How many songs do you know?

You’ve probably been able to sing your ABCs since you were two years old. “Jingle Bells” has been one of your favorites since you were five. You learned “Billie Jean” and “My Country ‘Tis of Thee” in first grade.

But can you sing “We Shall Overcome”? Do you know the words of “If You Miss Me From the Back of the Bus”? More importantly, do you know why those songs were sung? Learn more, and find out about the children’s choir that travels the country singing those songs in “Freedom Song” (c.2009, Chicago Review Press , $18.95 / $20.95 Canada, 146 pages plus CD) by Mary C. Turck.

Fifty years ago, the color of your skin determined where you went to school, where you ate or worked, and even where you got a drink of water. Segregation, particularly in the South, was common and even court-ordered.

In late 1955, Rosa Parks was arrested for her refusal to move to another seat on a bus in Montgomery, Alabama. Just after Mrs. Parks’ arrest, Black churches announced a bus boycott and African Americans in Montgomery shunned local buses for over a year. Dr. Martin Luther King, Jr. and the NAACP began working for Civil Rights.

As the movement for Civil Rights grew, lawsuits were filed to demand integrated schools. Sit-ins were held in restaurants to protest inequality in service. Protests were organized. Peaceful marches were held to proclaim and support opposition to discrimination based on race.

And while walking, the marchers sang songs, many based on the work songs or “field hollers” of slaves.

Old spirituals that were sung for a century before became new tradition for the Civil Rights Movement. Jazz musicians contributed, as did gospel singers. Some of the music rhythms came from Africa and are still widely used in today’s music.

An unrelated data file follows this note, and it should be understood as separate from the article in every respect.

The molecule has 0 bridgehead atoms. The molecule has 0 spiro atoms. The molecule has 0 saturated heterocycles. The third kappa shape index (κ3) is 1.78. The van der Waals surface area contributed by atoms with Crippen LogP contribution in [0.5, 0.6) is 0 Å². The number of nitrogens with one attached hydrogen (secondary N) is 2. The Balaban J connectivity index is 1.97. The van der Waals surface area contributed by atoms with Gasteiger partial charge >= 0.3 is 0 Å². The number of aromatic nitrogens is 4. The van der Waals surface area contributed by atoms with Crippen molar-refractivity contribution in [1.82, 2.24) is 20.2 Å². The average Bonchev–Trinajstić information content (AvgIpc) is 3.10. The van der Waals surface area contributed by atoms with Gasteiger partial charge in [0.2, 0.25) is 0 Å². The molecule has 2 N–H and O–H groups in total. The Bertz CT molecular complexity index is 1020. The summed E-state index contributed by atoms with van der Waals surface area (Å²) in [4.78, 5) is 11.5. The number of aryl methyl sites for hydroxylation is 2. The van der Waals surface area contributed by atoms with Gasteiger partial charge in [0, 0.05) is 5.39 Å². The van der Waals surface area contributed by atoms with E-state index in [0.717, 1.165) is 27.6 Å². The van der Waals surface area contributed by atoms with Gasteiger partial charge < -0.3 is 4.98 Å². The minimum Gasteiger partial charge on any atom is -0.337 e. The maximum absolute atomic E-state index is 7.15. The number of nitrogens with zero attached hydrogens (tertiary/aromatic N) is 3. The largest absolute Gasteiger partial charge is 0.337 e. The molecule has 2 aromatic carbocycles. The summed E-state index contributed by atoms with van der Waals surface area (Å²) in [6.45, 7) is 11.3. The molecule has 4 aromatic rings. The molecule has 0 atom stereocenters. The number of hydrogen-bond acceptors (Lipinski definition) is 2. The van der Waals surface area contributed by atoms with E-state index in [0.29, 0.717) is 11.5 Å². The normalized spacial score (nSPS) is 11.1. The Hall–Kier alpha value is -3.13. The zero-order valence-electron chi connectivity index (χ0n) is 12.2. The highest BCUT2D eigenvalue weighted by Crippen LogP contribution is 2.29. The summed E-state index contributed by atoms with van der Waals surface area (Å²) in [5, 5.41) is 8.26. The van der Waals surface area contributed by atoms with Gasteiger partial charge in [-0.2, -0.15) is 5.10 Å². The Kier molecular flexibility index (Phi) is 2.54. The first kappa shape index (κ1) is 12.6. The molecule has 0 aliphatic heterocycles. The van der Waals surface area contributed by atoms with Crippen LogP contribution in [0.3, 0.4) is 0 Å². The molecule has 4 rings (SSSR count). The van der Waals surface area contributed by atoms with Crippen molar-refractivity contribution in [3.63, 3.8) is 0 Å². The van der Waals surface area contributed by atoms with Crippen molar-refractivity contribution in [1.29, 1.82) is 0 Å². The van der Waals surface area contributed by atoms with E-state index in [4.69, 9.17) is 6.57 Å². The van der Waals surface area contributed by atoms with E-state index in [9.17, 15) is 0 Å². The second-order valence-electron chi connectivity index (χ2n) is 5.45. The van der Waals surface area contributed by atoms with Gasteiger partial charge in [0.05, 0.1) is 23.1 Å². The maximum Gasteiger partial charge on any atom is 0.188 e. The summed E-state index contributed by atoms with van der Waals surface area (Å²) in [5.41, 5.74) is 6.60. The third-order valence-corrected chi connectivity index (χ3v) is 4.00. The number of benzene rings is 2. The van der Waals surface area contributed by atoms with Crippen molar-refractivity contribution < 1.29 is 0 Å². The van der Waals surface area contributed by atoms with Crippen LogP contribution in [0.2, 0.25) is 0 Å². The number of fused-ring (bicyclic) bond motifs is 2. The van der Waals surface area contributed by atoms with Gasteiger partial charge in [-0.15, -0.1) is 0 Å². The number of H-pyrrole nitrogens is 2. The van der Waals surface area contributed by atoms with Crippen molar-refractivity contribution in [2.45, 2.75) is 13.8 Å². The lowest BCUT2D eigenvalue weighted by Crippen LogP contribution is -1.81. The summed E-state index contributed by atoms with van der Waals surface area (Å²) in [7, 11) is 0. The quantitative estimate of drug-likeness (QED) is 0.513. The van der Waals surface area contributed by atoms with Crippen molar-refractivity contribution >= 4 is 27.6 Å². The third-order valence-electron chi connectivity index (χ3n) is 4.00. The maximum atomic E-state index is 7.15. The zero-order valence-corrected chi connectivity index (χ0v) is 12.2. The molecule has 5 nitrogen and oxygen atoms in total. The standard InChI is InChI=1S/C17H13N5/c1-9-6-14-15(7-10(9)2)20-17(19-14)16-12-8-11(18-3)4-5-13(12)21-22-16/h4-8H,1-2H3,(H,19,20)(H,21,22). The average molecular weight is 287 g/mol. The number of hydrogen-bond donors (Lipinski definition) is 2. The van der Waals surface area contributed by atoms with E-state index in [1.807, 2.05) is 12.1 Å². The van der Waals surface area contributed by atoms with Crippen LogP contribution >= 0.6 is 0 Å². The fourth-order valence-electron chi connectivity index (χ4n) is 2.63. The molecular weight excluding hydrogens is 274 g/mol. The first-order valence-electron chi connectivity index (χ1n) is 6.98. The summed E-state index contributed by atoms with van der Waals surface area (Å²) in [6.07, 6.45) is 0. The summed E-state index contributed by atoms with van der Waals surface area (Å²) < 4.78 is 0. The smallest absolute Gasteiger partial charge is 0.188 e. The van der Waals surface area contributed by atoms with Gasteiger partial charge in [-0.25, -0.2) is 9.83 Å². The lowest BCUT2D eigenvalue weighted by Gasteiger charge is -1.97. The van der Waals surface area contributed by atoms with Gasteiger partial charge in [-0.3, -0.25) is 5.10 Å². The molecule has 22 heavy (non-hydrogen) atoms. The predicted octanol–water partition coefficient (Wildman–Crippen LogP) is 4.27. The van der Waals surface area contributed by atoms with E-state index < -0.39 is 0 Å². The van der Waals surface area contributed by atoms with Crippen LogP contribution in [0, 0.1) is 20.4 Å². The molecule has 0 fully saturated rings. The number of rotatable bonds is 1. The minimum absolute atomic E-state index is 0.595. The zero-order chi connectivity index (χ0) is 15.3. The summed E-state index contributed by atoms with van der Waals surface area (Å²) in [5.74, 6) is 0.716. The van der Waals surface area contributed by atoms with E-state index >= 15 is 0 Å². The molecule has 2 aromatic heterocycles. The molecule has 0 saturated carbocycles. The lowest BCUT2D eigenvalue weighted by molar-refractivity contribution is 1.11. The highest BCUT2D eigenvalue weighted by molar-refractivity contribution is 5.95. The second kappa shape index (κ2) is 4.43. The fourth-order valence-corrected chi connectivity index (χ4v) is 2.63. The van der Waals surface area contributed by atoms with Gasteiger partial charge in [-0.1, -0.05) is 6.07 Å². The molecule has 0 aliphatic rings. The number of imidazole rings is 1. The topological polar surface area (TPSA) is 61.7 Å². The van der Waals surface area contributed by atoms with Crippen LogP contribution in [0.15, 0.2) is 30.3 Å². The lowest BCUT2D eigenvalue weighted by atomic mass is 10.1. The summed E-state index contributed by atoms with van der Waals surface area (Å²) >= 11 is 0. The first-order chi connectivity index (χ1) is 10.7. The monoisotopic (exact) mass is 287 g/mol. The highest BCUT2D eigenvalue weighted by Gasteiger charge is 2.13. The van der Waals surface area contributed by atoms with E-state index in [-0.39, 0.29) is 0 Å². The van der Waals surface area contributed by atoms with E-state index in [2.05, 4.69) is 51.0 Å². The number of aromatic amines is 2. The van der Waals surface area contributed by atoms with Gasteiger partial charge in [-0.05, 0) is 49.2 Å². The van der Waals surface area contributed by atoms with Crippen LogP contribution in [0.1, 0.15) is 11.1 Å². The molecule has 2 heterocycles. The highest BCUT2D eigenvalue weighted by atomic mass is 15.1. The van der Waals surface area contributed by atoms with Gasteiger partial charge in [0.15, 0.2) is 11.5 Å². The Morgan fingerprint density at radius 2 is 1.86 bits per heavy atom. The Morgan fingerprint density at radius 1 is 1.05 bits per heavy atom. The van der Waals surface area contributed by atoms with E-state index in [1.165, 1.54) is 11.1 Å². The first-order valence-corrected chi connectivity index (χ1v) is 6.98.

In 1956, the new minister of the First Unitarian Church in Chicago was “filled with the spirit of the civil rights movement” and decided to start a children’s choir. Although this church was in a Black neighborhood, Chris Moore wanted an integrated choir consisting of children of all races and economic backgrounds. Over fifty years later, the Chicago Children’s Choir still performs old songs with new members, as you’ll hear by the CD included in this book.

It’s hard to describe, in a few short paragraphs, all the goodness in “Freedom Songs”. This book includes the words to many songs that are on the CD, including one that has caused minor controversy. There are interviews with “graduates” of the Chicago Children’s Choir, lots of photos, and an update on the CCC and its progeny, the One Voice Mixed Chorus. Author Mary C. Turck also includes a history of the Civil Rights Movement, as well as the history of music in the African American community.

While “Freedom Song” is meant for older grade-schoolers, I think that’s a bit of a reach but kids 13-and-older shouldn’t have any problem reading and understanding it. For them – or for any adult who lived during the Movement – this book is music to their eyes.